Ceremony marks Golden Spike fact, fiction in Utah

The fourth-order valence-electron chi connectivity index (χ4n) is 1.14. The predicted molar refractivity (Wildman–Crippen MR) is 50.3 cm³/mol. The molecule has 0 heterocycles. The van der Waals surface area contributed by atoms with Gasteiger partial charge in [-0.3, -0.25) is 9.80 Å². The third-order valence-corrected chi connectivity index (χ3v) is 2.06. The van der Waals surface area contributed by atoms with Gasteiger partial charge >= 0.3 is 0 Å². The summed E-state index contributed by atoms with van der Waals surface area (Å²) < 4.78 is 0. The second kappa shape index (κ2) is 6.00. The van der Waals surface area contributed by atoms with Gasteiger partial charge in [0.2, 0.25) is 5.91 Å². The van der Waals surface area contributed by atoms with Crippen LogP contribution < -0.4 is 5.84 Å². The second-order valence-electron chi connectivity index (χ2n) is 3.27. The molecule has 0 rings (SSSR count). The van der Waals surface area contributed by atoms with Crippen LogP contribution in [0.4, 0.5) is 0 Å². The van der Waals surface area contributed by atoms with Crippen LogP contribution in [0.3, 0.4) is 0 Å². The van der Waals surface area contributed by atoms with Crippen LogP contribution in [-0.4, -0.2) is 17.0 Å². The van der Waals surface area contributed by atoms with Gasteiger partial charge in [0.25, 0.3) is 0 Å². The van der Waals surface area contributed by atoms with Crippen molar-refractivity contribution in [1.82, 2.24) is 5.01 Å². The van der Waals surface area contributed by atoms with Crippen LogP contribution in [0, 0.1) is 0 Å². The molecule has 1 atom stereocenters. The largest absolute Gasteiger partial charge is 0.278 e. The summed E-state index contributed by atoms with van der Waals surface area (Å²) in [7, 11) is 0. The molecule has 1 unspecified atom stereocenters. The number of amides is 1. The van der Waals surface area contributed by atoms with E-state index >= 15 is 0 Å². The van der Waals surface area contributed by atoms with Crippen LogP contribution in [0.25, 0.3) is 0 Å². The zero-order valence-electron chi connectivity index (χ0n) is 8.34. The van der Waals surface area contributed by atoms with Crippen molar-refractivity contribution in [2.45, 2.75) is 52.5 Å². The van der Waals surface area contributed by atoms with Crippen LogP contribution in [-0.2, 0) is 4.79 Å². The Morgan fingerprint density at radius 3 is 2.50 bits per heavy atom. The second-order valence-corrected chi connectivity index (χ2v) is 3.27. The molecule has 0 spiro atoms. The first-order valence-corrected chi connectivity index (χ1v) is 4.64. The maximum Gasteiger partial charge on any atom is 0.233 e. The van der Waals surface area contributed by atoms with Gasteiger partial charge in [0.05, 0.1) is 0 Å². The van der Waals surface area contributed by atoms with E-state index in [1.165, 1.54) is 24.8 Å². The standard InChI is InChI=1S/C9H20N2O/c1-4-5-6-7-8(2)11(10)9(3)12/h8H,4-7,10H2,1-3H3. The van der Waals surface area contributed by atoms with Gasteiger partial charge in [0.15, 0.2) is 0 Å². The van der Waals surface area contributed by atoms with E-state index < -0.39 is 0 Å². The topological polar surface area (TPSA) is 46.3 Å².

PROMONTORY, Utah (AP) — If you thought the driving of the last spike to join the Union Pacific and Central Pacific railroads on May 10, 1869, took place at Promontory Point, you’re not alone. That point was made on the 142nd anniversary of the event by Promontory resident Ron Porter at the 60th annual re-enactment of the Golden Spike Ceremony at Promontory Summit. The spot is 35 miles north of Promontory Point. Porter, a regular actor in the re-enactment ceremony held at 11 a.m. and 1:30 p.m. every Saturday and holiday from now until October, explained that many history books still get wrong that detail, as well as a host of other facts about the event. The first golden spike was engraved with the date May 8, 1869, the date the ceremony was supposed to take place, said the 13-year re-enactment veteran. But typical troubles of living in the rough-and-tumble West confused the plans, setting the ceremony back two days and setting it up for miscommunication. “Only half the newspeople were still here when it happened,” Porter said. “Half the press had gone home.” Porter said the country’s newspapers carried contradicting stories about when and where the event took place. “Everybody was pretty `out there’ on their stories. It messed up history like you never would believe.” Porter said the script for the annual re-enactment, first used in 1952, is believed to be accurate but could very well suffer from the misrepresentations of that day in history. “Sometimes when we mess up, maybe we are doing it more like it was back then,” he said, noting the casual nature of those who act in the weekly performances. Because roles get switched around a lot, he said, the actors sometimes get mixed up and blend several parts together or make other mistakes. Porter and other actors noted how the original ceremony came together in a somewhat haphazard way. Porter played the part Tuesday of Thomas C. Durant, vice president of the Union Pacific at the time. It’s a pretty easy role. “He’s the one that hides out during almost all of the program,” Porter said. “When it’s time for his speech, he comes down with a self-inflicted headache.” Durant then joined Gov. A.P.K Safford, of the Arizona Territory, in an effort at driving the golden spike. “Neither one could hit it,” Porter said. “They finally got a railroad man.” “This was fun,” said Wendy Davis, a Woods Cross Elementary School fourth-grade teacher. “We learned how they kept hitting and missing the spikes.” Hundreds of schoolchildren were taking in the sight and celebrated the coming of the trains as the day began. Children ran between two tracks, marveling at the billowing steam as the Jupiter and No. 119 locomotives ceremoniously whistled to each other and paraded back and forth before settling into place. “Whoot, whoot,” the children screamed while doing a whistle-pulling motion in front of the two engines. They were getting their picture taken with Porter and dozens of other actors dressed in 19th-century clothing. Davis and fellow teacher RaNae Bennett, who were at the re-enactment with 150 Woods Cross students, said the beauty of the trains was everything they imagined when they applied for a Target grant and permission from Davis School District to travel the extra distance to get there. “As they read things out of history books, they can remember being here,” Davis said. “It brings it off the pages of the history books and into their imaginations. … This is such a monumentous event in U.S. and Utah history.” “I’ve wanted to do this my whole life,” Bennett said. “It’s on my bucket list.” Davis said because Woods Cross city’s name is centered around trains, children at her school learn to use a lot of train symbolism in the classroom. The “whoot, whoot” is used sometimes as a thank you for guests or as congratulations for accomplishments. Davis said the students see the FrontRunner and other trains in their city but were exposed on this day to how all that began.

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